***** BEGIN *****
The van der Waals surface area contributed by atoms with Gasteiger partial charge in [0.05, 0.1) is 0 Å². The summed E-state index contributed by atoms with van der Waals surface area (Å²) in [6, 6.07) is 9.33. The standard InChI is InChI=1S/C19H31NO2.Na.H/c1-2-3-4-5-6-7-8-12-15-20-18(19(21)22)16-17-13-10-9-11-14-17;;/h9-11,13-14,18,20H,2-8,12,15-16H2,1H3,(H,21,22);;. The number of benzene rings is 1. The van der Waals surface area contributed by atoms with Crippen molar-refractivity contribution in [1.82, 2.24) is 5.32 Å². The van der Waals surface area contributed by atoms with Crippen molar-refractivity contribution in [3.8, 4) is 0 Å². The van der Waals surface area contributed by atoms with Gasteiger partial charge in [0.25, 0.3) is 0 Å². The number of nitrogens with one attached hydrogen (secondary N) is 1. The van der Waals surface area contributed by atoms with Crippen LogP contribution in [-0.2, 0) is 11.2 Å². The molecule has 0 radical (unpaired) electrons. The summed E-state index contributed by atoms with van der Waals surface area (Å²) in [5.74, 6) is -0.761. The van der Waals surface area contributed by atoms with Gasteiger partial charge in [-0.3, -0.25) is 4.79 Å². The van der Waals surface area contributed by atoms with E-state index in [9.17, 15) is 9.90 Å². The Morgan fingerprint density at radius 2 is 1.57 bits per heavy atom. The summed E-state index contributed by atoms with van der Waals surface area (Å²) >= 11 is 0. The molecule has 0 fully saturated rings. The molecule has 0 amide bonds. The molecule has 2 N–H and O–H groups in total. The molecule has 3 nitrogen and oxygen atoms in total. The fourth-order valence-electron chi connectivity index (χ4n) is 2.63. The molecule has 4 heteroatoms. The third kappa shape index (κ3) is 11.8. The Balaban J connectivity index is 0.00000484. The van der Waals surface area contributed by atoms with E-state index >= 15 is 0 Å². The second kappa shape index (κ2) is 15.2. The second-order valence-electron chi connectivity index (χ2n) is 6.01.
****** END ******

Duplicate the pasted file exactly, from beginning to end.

The van der Waals surface area contributed by atoms with Gasteiger partial charge in [0.05, 0.1) is 0 Å². The summed E-state index contributed by atoms with van der Waals surface area (Å²) in [6, 6.07) is 9.33. The standard InChI is InChI=1S/C19H31NO2.Na.H/c1-2-3-4-5-6-7-8-12-15-20-18(19(21)22)16-17-13-10-9-11-14-17;;/h9-11,13-14,18,20H,2-8,12,15-16H2,1H3,(H,21,22);;. The number of benzene rings is 1. The van der Waals surface area contributed by atoms with Crippen molar-refractivity contribution in [1.82, 2.24) is 5.32 Å². The van der Waals surface area contributed by atoms with Crippen molar-refractivity contribution in [3.8, 4) is 0 Å². The van der Waals surface area contributed by atoms with Gasteiger partial charge in [0.25, 0.3) is 0 Å². The number of nitrogens with one attached hydrogen (secondary N) is 1. The van der Waals surface area contributed by atoms with Crippen LogP contribution in [-0.2, 0) is 11.2 Å². The molecule has 0 radical (unpaired) electrons. The summed E-state index contributed by atoms with van der Waals surface area (Å²) in [5.74, 6) is -0.761. The van der Waals surface area contributed by atoms with Gasteiger partial charge in [-0.3, -0.25) is 4.79 Å². The van der Waals surface area contributed by atoms with E-state index in [9.17, 15) is 9.90 Å². The Morgan fingerprint density at radius 2 is 1.57 bits per heavy atom. The summed E-state index contributed by atoms with van der Waals surface area (Å²) >= 11 is 0. The molecule has 0 fully saturated rings. The molecule has 0 amide bonds. The molecule has 2 N–H and O–H groups in total. The molecule has 3 nitrogen and oxygen atoms in total. The fourth-order valence-electron chi connectivity index (χ4n) is 2.63. The molecule has 4 heteroatoms. The third kappa shape index (κ3) is 11.8. The Balaban J connectivity index is 0.00000484. The van der Waals surface area contributed by atoms with E-state index >= 15 is 0 Å². The second kappa shape index (κ2) is 15.2. The second-order valence-electron chi connectivity index (χ2n) is 6.01.